signed J. Simmons and dated 1870 (lower left)
While Simmons painted portraits for the majority of his career, in the 1860s and early 1870s he completed a series of scenes inspired by Shakespeare's A Midsummer Night's Dream (Jane Martineau, ed., Victorian Fairy Painting, exh. cat., London, 1997, p. 125). Performances of Shakespeare's play of magic love and mythical creatures were some of the most popular on England's stages in the nineteenth century, and offered endless opportunities for artists like Robert Huskisson, John George Naish, Noel Paton, and Richard Dadd to create flamboyant conceptions of the fairy-world. Though employing the same source material, Simmons work stands apart from others of the period in its high level of realism contrasted with imaginative elements.
In the present work Simmons creates an entire civilization of varying "species" of fairies: some fly with fluttering, gossamer wings, and others ride mice-driven chariots or leathery bats, with pale, attenuated bodies gleaming in the moonlight. Such a brilliant ability to "realistically" describe each element of these tiny figures was perhaps a result of the artist's experience as a miniature painter. The work's finely captured detail actually allows for an expansive study of the subject, as if the viewer were peering through a microscope to examine the fairies' various costumes and anatomies. This was perfectly suited for the Victorian viewer; many believed in fairies as real-life specimens of minute perfection, and often went on "scientific expeditions" to find the creatures. Joining the fairy population in the present work are Shakespeare's forbidden lovers Lysander and Hermia, who have fled the Athenian court and must travel through the enchanted wood to find safe haven. Simmons' composition records the moment in Midsummer's Act II, Scene II in which Lysander and Hermia find themselves lost and decide to sleep, oblivious to the surrounding multitude of fairies and woodland creatures. Lysander holds Hermia's ringed finger in one hand, the other touching the loamy moss of the forest floor explaining "One turf shall serve as pillow for us both;/One heart, one bed, two bosoms, and one troth" (Act II.ii, 41-2). Upon waking, Lysander will fall in love with Helena (perhaps the figure in the distance to Hermia's right), the result of a potion applied by the mischievous fairy Puck (who may be among the retinue at their feet, or perhaps he is the shadowy figure lurking at center left).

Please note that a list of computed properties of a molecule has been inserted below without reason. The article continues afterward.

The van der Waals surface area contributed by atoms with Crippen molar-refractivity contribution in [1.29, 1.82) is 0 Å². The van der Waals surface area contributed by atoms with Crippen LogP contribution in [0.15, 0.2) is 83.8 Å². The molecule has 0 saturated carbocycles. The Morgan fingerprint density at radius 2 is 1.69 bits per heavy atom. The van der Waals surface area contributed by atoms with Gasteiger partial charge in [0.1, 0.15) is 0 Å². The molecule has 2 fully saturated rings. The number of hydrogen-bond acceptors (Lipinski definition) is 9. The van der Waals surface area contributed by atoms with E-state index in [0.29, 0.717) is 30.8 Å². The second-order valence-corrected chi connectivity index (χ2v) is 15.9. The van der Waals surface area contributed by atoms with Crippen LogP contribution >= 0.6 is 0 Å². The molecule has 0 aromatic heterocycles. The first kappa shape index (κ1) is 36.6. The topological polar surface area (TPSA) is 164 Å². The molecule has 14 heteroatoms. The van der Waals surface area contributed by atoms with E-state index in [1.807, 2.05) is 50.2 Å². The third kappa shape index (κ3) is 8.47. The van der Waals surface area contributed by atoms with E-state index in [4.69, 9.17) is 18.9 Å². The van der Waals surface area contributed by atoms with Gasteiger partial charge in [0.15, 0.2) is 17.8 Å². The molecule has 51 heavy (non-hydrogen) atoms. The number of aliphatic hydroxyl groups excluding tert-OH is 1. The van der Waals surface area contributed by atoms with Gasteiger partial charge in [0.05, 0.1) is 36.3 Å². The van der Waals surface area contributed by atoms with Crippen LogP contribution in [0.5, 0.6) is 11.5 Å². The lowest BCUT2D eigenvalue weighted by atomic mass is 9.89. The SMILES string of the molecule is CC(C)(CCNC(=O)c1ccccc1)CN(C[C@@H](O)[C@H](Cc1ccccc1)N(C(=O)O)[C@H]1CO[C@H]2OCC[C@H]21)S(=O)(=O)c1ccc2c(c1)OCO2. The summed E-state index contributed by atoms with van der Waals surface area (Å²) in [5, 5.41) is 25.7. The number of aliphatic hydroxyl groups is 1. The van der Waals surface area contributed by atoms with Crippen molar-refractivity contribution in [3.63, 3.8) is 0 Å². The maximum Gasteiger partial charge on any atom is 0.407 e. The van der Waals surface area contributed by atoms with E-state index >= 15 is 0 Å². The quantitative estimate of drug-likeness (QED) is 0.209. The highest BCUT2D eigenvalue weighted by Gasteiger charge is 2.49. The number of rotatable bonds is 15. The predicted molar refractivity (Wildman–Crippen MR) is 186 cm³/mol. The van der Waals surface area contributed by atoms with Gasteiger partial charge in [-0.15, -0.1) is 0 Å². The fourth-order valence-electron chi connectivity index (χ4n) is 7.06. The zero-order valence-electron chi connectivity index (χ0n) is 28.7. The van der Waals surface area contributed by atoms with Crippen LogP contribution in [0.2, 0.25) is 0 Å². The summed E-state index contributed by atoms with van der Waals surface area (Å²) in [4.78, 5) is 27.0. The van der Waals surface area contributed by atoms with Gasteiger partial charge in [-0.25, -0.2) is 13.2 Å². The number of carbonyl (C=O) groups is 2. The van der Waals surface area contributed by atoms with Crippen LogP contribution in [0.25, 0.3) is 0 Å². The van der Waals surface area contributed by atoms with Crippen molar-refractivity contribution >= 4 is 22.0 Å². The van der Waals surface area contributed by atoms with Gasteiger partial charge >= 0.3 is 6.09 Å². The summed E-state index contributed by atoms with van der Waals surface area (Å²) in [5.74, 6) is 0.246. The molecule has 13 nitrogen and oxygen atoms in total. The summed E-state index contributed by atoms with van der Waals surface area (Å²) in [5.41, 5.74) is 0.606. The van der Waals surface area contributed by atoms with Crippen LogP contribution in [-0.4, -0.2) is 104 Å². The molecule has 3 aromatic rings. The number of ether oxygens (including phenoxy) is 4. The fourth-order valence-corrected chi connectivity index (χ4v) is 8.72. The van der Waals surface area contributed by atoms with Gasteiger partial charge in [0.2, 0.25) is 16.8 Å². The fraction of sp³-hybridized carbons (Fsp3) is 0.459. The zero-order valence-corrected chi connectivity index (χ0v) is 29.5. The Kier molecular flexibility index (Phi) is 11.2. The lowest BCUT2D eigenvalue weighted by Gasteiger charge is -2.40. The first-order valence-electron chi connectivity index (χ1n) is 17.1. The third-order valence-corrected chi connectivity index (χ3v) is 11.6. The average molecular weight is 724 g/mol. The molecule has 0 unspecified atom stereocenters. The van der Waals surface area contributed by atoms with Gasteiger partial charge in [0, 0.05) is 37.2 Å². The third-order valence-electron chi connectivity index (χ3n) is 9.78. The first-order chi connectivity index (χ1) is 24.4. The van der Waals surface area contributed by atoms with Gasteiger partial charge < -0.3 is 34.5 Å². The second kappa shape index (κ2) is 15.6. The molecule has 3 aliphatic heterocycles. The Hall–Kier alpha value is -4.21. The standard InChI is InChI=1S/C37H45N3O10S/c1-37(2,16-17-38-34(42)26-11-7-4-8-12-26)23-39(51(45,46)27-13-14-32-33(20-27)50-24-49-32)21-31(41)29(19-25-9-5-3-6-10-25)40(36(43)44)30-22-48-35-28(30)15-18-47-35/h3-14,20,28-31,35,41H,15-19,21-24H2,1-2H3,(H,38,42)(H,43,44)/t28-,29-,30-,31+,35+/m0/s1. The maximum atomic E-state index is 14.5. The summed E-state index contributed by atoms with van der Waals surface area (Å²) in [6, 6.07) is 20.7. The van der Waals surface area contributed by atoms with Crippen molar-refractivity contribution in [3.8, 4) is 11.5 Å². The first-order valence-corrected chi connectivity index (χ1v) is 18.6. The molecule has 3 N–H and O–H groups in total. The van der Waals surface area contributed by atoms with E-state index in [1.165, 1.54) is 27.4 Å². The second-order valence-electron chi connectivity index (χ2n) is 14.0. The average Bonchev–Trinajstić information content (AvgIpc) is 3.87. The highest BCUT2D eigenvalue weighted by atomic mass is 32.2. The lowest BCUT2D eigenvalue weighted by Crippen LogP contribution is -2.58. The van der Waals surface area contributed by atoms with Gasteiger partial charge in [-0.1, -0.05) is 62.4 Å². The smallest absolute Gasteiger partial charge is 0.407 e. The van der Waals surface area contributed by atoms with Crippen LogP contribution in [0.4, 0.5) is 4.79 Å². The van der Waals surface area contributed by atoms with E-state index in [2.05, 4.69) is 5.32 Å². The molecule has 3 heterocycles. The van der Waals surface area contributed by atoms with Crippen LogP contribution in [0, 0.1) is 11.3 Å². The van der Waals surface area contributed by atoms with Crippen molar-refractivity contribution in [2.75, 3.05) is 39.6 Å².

Like the lovers lost in the wood, the viewer of the present work is transported into a world of sensual pleasures, one vivified by Simmons' meticulous observation of nature and intricate painterly technique. A talented watercolorist, Simmons uses the medium to fill the surface with hazy, dreamlike swabs of saturated color, and employs more heavily bodied gouache to create shape and form, mixing the earth-bound with the light-hearted and playful. As such, he succeeds in creating an atmospheric, nuanced peek into a romantic world outside the troubles of mundane reality.
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